Next Stop: Chicago, U.S.A

IG: @LipstickAndLuggage
FB: @LipstickandLuggage

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Disclaimer: My posts are my personal views and and do not represent the views of my company.

Passenger Stories: Be kind to others

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The world is big in someways and yet so small in others. Today I wanted to share a passenger story with you about a man I’m going to refer to as “Mr. Abdullah”.

As Emirates Cabin Crew, I get to meet different people everyday that come from all¬†over the globe. Each of us carry different cultures and traditions, and each day I get to learn something new as a result. I’m going to start sharing more of these meaningful experiences with you and hope that you might share your own with me in the comments below!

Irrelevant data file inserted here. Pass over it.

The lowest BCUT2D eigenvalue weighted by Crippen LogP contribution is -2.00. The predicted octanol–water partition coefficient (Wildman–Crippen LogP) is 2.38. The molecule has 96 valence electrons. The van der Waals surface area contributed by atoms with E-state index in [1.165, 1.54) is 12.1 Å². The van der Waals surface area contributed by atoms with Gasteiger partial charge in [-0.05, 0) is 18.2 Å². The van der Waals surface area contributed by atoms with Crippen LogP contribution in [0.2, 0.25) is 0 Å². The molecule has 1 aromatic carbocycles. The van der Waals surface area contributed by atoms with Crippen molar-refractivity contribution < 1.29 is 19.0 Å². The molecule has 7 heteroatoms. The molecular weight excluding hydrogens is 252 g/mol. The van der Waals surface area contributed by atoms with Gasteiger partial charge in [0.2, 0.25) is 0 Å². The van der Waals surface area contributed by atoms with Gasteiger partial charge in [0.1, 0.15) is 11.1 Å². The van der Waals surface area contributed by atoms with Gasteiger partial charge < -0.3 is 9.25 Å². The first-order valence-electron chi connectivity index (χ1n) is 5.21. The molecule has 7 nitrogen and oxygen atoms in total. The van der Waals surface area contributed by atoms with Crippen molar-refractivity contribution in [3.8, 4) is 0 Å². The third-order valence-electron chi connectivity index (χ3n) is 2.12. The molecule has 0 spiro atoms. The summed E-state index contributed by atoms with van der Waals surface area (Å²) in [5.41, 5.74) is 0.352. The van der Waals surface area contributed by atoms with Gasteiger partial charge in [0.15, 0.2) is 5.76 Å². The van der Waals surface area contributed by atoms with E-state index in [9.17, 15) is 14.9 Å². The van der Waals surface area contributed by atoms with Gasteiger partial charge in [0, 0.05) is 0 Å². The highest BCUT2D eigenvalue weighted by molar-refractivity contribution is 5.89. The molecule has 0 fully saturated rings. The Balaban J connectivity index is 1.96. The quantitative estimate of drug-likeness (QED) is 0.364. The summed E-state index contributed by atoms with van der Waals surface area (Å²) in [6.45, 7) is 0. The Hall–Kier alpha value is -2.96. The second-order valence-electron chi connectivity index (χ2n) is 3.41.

This past April, I got to fly home (to Toronto, Canada) for the first time since joining Emirates in November. It was on this flight where I got to meet two gentlemen; one from Pakistan (“Mr. Abdullah”) and one from India.

The Toronto flight consists largely of families and businessmen that are travelling between their home countries and Canada for work or to visit their families.  These two men happened to be entrepreneurs who travel with Emirates frequently. Each of them shared with me stories about their loved ones and their businesses back in their home countries. In turn, I spoke to them about my life as Emirates Cabin Crew.

I was seated between the two of them, and whenever I got up to go speak to my colleagues I would offer them a drink. At the end of the flight, Mr. Abdullah¬†to turned to me and thanked me for our conversation. I remember him specifically saying “I hope that I get to fly with you on one of your flights. You have a great smile” before he disembarked, and it gave me that warm fuzzy feeling inside.